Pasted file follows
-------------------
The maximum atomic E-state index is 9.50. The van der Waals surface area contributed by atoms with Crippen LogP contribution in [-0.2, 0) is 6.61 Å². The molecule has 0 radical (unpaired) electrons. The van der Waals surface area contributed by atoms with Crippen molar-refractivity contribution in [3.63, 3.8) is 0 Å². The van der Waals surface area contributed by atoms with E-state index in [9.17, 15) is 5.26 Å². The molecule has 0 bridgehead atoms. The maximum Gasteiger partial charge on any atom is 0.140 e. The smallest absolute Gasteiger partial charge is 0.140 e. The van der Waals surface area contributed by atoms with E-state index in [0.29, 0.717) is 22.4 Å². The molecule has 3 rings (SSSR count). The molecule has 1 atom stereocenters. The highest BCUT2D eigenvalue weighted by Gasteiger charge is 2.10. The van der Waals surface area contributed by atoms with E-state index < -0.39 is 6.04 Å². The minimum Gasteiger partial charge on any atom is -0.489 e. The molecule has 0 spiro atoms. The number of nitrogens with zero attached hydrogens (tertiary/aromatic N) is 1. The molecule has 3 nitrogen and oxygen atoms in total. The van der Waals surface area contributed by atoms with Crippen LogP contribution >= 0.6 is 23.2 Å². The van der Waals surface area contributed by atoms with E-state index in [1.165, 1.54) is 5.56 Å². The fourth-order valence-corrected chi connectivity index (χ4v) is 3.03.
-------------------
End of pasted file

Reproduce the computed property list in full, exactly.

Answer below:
The maximum atomic E-state index is 9.50. The van der Waals surface area contributed by atoms with Crippen LogP contribution in [-0.2, 0) is 6.61 Å². The molecule has 0 radical (unpaired) electrons. The van der Waals surface area contributed by atoms with Crippen molar-refractivity contribution in [3.63, 3.8) is 0 Å². The van der Waals surface area contributed by atoms with E-state index in [9.17, 15) is 5.26 Å². The molecule has 0 bridgehead atoms. The maximum Gasteiger partial charge on any atom is 0.140 e. The smallest absolute Gasteiger partial charge is 0.140 e. The van der Waals surface area contributed by atoms with E-state index in [0.29, 0.717) is 22.4 Å². The molecule has 3 rings (SSSR count). The molecule has 1 atom stereocenters. The highest BCUT2D eigenvalue weighted by Gasteiger charge is 2.10. The van der Waals surface area contributed by atoms with E-state index < -0.39 is 6.04 Å². The minimum Gasteiger partial charge on any atom is -0.489 e. The molecule has 0 spiro atoms. The number of nitrogens with zero attached hydrogens (tertiary/aromatic N) is 1. The molecule has 3 nitrogen and oxygen atoms in total. The van der Waals surface area contributed by atoms with Crippen LogP contribution >= 0.6 is 23.2 Å². The van der Waals surface area contributed by atoms with E-state index in [1.165, 1.54) is 5.56 Å². The fourth-order valence-corrected chi connectivity index (χ4v) is 3.03.